Well, here is the kitchen if you can imagine.
Similar to when we’d started a new ship building project in the past, the Clipper Paris was a definite adventure filled with both pleasure and turmoil.
However, overall it was truly a sensational adventure, filled with plenty of emotion, passion, warm encounters, and never-ending anecdotes.
Here are some photos of the main construction steps :
This is truly the beginning !
Upside down is much easier; this is no accident.
You need many welders for it to hold !
The hull, is the most delicate part. A well-made hull is already a
step in the right direction.
It is starting to resemble a ship.
It is definitely better, right side up.
We are just skimming the rooftop…but how nice to build
under the hangar during cold weather.
With a nice coat of paint, it makes all the difference.
The Water Launch
Some photos of the water launch on December 2, 2006 :
220 tons are suspended at 4 tie points, which equals 55 tons per tie !
Final metal-grinding before the water launch.
Behind you see the MSC Orchestra which is a bit larger.
The slings and shackles...
Isn’t she beautiful ?
Beautifully shaped hull, no ?
The crane is enormous.
The same view, a bit further back...
...and much closer...
It floats !
This moment should be memorialized.
First cruise : 300m
The man in front, in black, that is the construction site manager:
hats off !
The Trip to Paris
In order to transport the vessel from the ship building site in Saint Nazaire, we had to request an exceptional navigation permit from the Maritime Affairs so that we could handle the trip solely without assistance; in fact, seeing as though the Clipper Paris is a river vessel, normally it is forbidden to navigate on the sea.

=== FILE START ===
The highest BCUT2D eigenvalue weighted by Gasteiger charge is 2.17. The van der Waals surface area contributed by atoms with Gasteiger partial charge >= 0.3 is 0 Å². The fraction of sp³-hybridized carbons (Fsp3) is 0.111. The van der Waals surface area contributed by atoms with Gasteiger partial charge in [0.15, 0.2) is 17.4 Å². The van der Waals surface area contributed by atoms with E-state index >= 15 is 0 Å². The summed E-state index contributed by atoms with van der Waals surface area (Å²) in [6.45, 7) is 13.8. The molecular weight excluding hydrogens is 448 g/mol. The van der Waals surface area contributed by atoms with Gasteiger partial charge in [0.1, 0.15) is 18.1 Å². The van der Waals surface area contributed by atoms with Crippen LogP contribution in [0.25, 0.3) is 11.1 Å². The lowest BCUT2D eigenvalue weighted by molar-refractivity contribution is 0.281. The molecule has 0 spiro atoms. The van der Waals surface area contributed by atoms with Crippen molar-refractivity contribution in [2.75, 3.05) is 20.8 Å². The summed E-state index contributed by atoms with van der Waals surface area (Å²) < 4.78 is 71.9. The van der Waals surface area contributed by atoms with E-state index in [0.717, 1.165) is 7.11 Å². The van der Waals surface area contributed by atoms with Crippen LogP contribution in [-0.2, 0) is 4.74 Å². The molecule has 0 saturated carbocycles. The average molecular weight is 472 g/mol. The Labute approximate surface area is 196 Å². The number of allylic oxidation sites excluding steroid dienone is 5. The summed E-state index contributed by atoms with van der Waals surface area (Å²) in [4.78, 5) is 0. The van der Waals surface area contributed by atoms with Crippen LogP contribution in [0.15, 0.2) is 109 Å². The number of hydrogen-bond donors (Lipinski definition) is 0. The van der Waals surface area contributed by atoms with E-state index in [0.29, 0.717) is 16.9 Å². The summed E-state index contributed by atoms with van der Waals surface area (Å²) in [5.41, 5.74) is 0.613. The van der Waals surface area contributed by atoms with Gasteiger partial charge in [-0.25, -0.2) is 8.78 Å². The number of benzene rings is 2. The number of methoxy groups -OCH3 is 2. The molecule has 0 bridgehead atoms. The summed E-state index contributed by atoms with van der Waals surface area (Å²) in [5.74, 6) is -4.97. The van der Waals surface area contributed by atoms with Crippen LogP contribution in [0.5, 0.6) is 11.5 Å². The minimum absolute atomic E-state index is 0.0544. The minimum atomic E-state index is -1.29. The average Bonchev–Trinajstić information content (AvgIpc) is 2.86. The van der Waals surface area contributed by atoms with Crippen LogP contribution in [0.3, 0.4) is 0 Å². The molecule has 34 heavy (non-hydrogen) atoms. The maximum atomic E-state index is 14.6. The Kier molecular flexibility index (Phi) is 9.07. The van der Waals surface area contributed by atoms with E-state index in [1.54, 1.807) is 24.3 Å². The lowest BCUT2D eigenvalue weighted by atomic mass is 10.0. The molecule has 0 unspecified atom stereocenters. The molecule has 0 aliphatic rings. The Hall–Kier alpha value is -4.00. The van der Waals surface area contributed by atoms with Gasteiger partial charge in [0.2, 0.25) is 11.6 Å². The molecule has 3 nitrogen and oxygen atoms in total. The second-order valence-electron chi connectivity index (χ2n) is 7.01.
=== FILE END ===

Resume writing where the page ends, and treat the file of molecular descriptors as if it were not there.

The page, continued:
However, the ship was solidly built and has a streamlined hull not far from those of sea-faring vessels.
During the first trial runs in the Loire estuary, the ship revealed obvious nautical qualities while navigating in an agitated sea.
One of the challenges was the ‘Raz de Sein, le Fontveur, le chenal du Four and the Raz Blanchard’; these three passageways are some of the most perilous in the world. The tidal range was more than seven meters in fresh water and the current at eight knots in the Fromveur
The Fromveur is a particularly delicate passageway, as it stretches more than five miles between the Jument and Kéréon lighthouses. The Chenal du Four and La Hell are longer but less terrifying, except during North-Westerly storms.
The Raz Blanchard is a passageway between the Cap at the Hague and Aurigny, to the North-West point of Contentin. Here you can find one of the strongest tidal currents in Europe, with speed up to 12 knots when the tide is in during the equinox.